Economists need to explain what they do betterby Jonathan Derbyshire / November 13, 2015 / Leave a comment
The economist Dani Rodrik, a professor at Harvard, recently spent a couple of years at Princeton’s Institute for Advanced Study. In his new book, “Economics Rules: Why Economics Works, When it Fails, and How to Tell the Difference,” he recalls just what a “mind-stretching experience” that sojourn was. He found that many of the visitors to the Institute’s School of Social Sciences, prominent academics from other disciplines, harboured a deep “suspicion toward economists.” Those visitors seemed to believe, he writes, that “economists either stated the obvious or greatly overreached by applying simple frameworks to complex social phenomena.” It felt, Rodrik says, as if economists were being cast as the “idiots savants of social science: good with math and statistics, but not much use otherwise.”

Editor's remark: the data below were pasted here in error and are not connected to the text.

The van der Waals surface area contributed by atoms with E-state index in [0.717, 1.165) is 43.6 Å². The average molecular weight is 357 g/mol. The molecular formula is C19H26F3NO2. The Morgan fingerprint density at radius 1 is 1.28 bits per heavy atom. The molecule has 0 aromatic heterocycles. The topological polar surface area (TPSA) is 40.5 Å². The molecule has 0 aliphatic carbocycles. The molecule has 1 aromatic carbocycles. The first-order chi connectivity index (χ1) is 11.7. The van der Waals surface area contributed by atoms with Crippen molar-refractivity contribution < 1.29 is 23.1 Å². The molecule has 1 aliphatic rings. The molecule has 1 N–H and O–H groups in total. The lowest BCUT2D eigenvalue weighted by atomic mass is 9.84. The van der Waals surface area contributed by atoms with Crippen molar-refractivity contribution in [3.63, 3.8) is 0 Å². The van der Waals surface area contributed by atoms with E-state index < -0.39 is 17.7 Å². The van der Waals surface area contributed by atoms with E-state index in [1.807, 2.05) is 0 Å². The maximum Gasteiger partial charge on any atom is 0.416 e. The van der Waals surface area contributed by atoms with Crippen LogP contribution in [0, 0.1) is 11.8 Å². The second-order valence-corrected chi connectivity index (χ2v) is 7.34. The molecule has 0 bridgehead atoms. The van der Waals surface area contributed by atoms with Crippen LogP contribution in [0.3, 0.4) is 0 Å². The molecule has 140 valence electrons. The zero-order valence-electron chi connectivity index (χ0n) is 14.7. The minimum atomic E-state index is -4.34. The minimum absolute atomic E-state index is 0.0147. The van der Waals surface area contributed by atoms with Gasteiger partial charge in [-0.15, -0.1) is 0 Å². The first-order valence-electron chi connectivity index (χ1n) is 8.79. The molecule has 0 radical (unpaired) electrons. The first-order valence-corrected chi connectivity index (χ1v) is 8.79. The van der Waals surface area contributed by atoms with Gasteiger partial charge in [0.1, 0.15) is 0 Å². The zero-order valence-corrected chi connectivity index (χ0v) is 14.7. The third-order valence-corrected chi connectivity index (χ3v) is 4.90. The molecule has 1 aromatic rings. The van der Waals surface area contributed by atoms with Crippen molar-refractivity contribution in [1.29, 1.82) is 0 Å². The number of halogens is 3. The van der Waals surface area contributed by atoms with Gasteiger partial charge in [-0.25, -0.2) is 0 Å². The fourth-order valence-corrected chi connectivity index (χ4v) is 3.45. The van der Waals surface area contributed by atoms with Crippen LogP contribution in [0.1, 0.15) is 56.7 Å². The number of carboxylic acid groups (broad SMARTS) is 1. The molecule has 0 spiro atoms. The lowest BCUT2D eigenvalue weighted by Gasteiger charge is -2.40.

Part of the problem, Rodrik thinks, is “misinformation” about what it is economists do, exactly. “Economics Rules” is in part, therefore, an attempt to set the record straight—and to rebut some fairly widespread criticisms of economics in the process. But it’s also aimed at his colleagues in the economics profession, who he thinks have made a sorry fist of “presenting their science to the world.” When I spoke to him on the phone from the United States this week, I asked about that assumption he’d encountered at Princeton—that economists are “good with math and statistics” and not much else.
DR: Often we take it [mathematics] too far. There’s a certain fetishism that comes along with the use of math. And that shows up in two ways: one is that arguments which are relatively straightforward, that can be put in a directly literary form, we feel we have mathematise them. Sometimes, there’s undue mathematisation or formalisation. We get so enamoured of the math that the mathematical structure of models becomes an object of analysis. And that’s one of the problems with economic theory—that it often becomes applied mathematics, where the point is the mathematical properties of the models. And so it becomes more and more peripheral to what economics should be about, which is to look at social phenomena. But there’s a much better appreciation today of the role and also the limits of math in economics than there was 30 years ago.
JD: Right. You say in the book that…